OGDEN — Almost 500 people who support Catholic Community Services of Northern Utah gathered at the 11th annual Dream Builder’s Breakfast on May 2 at the Ogden Eccles Conference Center to recognize the organization’s benefactors.
The fundraising event supports CCS of Northern Utah’s programs, which in 2017 provided 693 layettes to needy mothers through the St. Martha’s Baby Project. Many of the mothers also attended parenting classes at CCS and received case management.
Also last year, CCS partnered with United Way to give 2,800 backpacks filled with school supplies to children, and partnered with the Knights of Columbus to give away 661 coats to those in need. CCS’ Bridging the Gap program provided 226,878 weekend meals to 33,733 children at local elementary schools, and the Joyce Hansen Hall Food Bank helped 59,565 people, more than half of them children, with 2.5 million pounds of groceries, hygiene items and pet food.
“A shockingly high number of families are living only one paycheck away from disaster. A lot of them suddenly find themselves in a situation where – whether it’s due to illness, divorce, death of a family member, domestic violence – they have to choose between paying rent and utilities and purchasing food,” said Maresha Bosgieter, CCS Northern Utah director.
Among the dignitaries who attended the breakfast were Bishop Oscar A. Solis; Weber County commissioners James Ebert, Kerry Gibson and Jim Harvey; Weber County Assessor John Ulibarri; Roy City Mayor Robert Dandoy; and Utah Representative Mike Schultz. “As you look around the room this morning, there are so many amazing, wonderful businesses and individuals who, while they may not necessarily have everything, are certainly blessed, and they have partnered with CCS over the past 36 years to be able to allow us to do the wonderful work that we do here in northern Utah,” Bosgieter said as she thanked them for their generosity.
Benedictine Sr. Stephanie Mongeon gave the opening prayer. In her comments, Sr. Stephanie said each time she returns to Utah it is a gift of God, and she told those present that she brought love and prayers from the other Benedictine sisters at the motherhouse in Minnesota.
Several awards were given at the breakfast.
The 2018 Community Advocate Award was presented to the Ogden Police Department, whose resource officers have been present at almost every Bridging the Gap program, Bosgieter said.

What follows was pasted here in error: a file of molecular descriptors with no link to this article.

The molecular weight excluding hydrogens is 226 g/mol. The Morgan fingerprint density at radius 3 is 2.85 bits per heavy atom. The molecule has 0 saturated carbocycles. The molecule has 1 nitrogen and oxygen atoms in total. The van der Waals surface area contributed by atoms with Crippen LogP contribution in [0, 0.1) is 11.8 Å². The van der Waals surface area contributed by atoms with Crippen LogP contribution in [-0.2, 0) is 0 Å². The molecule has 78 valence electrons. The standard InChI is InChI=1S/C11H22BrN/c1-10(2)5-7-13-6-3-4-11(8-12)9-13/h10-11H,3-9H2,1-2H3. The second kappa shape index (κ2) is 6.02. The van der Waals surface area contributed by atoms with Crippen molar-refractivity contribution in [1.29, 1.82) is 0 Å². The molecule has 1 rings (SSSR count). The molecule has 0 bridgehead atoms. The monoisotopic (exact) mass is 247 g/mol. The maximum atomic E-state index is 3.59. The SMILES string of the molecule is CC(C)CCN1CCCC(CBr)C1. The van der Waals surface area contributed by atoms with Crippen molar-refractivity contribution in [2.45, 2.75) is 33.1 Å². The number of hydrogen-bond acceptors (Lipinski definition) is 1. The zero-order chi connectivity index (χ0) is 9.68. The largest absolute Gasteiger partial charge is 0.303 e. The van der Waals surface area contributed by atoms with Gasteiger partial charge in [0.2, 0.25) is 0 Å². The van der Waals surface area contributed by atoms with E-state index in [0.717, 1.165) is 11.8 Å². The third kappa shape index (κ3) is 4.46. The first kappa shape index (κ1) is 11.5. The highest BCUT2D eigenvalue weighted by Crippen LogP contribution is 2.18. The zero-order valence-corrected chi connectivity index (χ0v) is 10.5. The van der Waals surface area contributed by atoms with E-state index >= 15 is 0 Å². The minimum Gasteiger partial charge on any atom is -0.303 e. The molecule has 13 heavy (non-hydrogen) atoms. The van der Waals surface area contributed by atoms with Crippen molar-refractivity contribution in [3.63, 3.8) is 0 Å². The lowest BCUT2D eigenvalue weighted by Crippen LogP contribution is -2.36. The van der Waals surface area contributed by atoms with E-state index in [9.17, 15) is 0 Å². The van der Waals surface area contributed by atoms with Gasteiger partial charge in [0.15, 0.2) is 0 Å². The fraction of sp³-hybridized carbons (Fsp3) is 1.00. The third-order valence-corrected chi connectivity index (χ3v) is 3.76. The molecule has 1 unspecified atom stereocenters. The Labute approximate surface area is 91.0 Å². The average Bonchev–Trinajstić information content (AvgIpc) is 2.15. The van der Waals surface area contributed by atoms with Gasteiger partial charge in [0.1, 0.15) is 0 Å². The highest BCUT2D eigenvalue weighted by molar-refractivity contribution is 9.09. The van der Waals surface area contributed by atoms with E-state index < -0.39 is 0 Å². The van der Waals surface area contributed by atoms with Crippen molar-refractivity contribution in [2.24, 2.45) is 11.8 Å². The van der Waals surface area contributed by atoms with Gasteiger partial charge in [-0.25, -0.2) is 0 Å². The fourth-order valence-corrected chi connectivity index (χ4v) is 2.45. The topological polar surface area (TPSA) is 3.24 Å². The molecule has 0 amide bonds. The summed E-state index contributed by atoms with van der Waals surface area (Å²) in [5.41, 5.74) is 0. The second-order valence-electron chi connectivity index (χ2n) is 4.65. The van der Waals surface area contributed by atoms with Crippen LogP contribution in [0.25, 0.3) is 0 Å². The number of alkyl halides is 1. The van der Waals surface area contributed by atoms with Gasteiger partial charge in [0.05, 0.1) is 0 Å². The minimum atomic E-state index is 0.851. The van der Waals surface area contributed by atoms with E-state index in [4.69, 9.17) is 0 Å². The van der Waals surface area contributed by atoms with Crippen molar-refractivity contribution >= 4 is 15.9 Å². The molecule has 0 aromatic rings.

“They are there to lend a hand however we need them, whether it’s pitching in and passing out food, directing traffic evenly between the lines (which isn’t as easy as you would think sometimes!) or just providing comic relief and interacting with the kids in a positive environment,” she said, adding that because of the children’s interactions with the officers, “you could tell their entire view of the police department had been changed just by the kindness those officers showed them.”
Michael Joseph was presented with the A Legacy of Compassion award. A CCS Advisory Board chairperson for two years, Joseph also worked with Holy Family Church on their new building, and with both St. Joseph schools on building projects. In addition, he served on the Ogden Trails Network, the board of directors for Family Counseling Services and United Way of Northern Utah. Among his most recent personal donations to CCS was a truck to help the Bridging the Gap program serve more schools, Bosgieter said.
“Michael Joseph is a doer, and has a history of helping turn things around,” she said.
The 2018 Humanitarian Award was presented to Robert Hunter, who has served as the Ogden city manager, a Weber County commissioner, chairman of the Wasatch Front Regional Council of Governments, and vice-chairman of UTA. A co-founder of the Ogden Nature Center, he recently retired as president/CEO of United Way of Northern Utah and now runs the Weber State University Olene S. Walker Institute of Politics and Public Service.
“Bob cares so deeply about every living person, and our community as a whole, and it shows in his actions every single day,” Bosgieter said.
Bishop Oscar A. Solis was the final speaker at the event.
“It is a great sight and an inspiring moment, and truly heart-warming when people of one mind and one heart gather together for a common dream, that is to assist those especially in need in order to improve their lives and make better our community and our society,” the bishop said.
Those present at the breakfast are engaged in a lofty endeavor, the bishop said. “Your presence and generosity give light to people living in the darkness of wants and needs for human dignity, decency and respect. You, being present here, are the antidote to the culture of indifference and insensitivity to the plight of our neighbors, especially our poor brothers and sisters. With your support and collaboration we are building a better humanity, a better society to live in.”